New tools invented or vastly transformed and popularized by the war also reshaped American relations with nature—atomic weapons, synthetics like plastic and nylon, new metal alloys such as aluminum, drugs like penicillin, DDT, insecticides and herbicides, bulldozers (what Pyle called the “magic instruments” of the war), airplane technology including jet engines, sonar, assembly-line house construction, and the first computers. New “machines of wizardry,” David Lilienthal gushed in 1944, spun out “the stuff of a way of life new to this world.”
New technologies also came with downsides, such as pollution, seen here in a smog-covered Los Angeles.
Combined with vastly expanded production, these new technologies dirtied the nation’s air and water in new ways and on a new scale. Because of skies darkened by smoke, steel towns like Pittsburgh had to turn the lights on during the day. Smog smothered Los Angeles. Michigan’s Willow Run, Seattle’s Boeing Plant 2, and hundreds of other military-industrial sites spewed the noxious pollutants that would eventually make many of them Superfund Sites.
In 1941, Hooker Chemical, a defense contractor, began dumping the toxic substances into Love Canal that decades later would seep into the basements of unsuspecting families, causing a national scandal.
The 1941 dumping of toxic substances into Love Canal turned into a national scandal in the 1970s after unsuspecting citizens were exposed to its effects.
Wartime imperatives also created a new military-industrial geography of extraction sites; chemical, munitions, and aviation factories; and hundreds of military bases linked by rail and new road, shipping, and air systems.
Speed took on new urgency. So did cheap, plentiful energy. Electricity generated by New Deal dams powered new wartime industrial corridors in the Pacific Northwest and Tennessee Valley. Cheap oil and its infrastructure remade the Gulf Coast. In the search for new energy, physicists blazed new trails in America’s sub-atomic landscape.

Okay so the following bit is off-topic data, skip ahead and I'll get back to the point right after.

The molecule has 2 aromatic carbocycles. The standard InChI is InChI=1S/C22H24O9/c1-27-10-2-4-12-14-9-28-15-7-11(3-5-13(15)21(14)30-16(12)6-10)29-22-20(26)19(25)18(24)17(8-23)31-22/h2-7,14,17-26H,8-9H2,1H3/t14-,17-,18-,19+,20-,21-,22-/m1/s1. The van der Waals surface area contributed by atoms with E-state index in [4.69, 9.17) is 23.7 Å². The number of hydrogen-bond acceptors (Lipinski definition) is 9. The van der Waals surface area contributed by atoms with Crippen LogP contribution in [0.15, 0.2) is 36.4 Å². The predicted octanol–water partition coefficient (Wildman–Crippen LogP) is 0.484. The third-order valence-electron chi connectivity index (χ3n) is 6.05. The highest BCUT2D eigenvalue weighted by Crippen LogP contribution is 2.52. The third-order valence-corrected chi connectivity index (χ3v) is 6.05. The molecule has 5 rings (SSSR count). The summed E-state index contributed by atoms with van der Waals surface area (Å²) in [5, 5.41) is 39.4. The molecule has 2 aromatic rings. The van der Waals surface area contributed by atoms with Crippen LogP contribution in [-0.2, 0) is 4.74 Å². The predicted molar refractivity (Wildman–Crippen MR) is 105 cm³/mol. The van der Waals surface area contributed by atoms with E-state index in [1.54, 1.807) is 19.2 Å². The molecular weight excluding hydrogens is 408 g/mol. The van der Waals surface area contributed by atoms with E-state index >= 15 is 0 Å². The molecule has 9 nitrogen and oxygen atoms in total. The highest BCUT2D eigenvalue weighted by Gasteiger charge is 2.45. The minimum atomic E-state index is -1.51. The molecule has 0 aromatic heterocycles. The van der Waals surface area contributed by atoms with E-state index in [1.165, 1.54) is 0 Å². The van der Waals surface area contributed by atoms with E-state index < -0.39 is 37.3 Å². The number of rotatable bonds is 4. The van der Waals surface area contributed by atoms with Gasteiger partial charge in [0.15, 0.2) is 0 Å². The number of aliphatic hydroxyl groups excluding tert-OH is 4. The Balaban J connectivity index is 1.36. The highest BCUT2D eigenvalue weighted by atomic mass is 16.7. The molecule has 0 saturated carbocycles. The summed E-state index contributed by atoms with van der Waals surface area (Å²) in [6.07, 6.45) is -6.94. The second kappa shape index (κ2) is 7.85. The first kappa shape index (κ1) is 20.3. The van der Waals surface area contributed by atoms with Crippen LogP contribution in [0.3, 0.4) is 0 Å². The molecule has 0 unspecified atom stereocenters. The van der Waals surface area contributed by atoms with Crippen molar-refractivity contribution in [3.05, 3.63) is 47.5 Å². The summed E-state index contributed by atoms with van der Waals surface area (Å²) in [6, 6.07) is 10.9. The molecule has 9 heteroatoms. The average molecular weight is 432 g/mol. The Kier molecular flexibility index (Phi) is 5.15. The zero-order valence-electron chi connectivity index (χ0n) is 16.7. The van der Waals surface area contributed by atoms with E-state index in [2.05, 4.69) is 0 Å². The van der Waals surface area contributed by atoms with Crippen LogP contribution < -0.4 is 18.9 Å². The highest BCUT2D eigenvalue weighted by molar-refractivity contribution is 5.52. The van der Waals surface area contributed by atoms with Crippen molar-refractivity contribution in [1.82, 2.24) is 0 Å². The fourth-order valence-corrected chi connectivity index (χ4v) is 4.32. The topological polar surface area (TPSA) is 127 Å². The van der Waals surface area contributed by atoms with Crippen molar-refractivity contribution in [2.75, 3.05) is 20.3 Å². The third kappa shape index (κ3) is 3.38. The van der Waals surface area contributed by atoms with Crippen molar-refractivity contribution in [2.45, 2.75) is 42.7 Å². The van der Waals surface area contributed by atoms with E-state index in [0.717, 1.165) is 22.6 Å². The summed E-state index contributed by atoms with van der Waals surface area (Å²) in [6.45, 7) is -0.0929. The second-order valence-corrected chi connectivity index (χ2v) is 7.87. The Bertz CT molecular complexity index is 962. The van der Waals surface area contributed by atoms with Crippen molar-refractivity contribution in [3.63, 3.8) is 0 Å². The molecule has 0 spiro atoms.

Washington state's Grand Coulee Dam, constructed between 1933-1942, helped to power new industrial corridors in the Pacific Northwest.
In the process, the war engineered a military material culture that would shape daily life for decades.
To the extent that we live in northern cities or the Sunbelt, work at defense industries or companies that support them, eat processed food from fertilizer-fed fields (and cover left-overs in saran wrap), smoke cigarettes (subsidized for soldiers), travel by airplane, wear and use petroleum-based clothes and products, use aluminum and a host of alloys, and rely upon antibiotics when we get sick, we are following patterns of life pioneered and popularized during World War II.
New ideas also sprang up.
The destruction new technology wrought at Hiroshima and Nagasaki helped fuel a growing skepticism of its uses.
Depression era restraint gave way to no-limits optimism. Keynesian ideas of a consumption-driven “growth” economy took root. Guns and butter seemed newly possible. A “can do” techno-optimism—the motto of the Seabees—suggested that no natural hurdle was too high for American “know how.”
A counter response also sprouted. Deep skepticism of technology emerged, even before Hiroshima and Nagasaki. Ecological views of environmental degradation and resource limits took hold. Awareness of pollution grew. The global conflagration transformed the thinking of Aldo Leopold, William Vogt, Rachel Carson, David Brower and other architects of the postwar environmental movement.
As awareness of pollution grew, so too did the burgeoning environmental movement.
In sum, the war forged the world we live in—not just the political and economic order but also the built environment, material culture, and intellectual topography, not to mention American landscapes near and far. The need to supply Allied troops—to create the “might of material” that Ernie Pyle observed arriving in Sicily 75 summers ago—spurred many of these changes.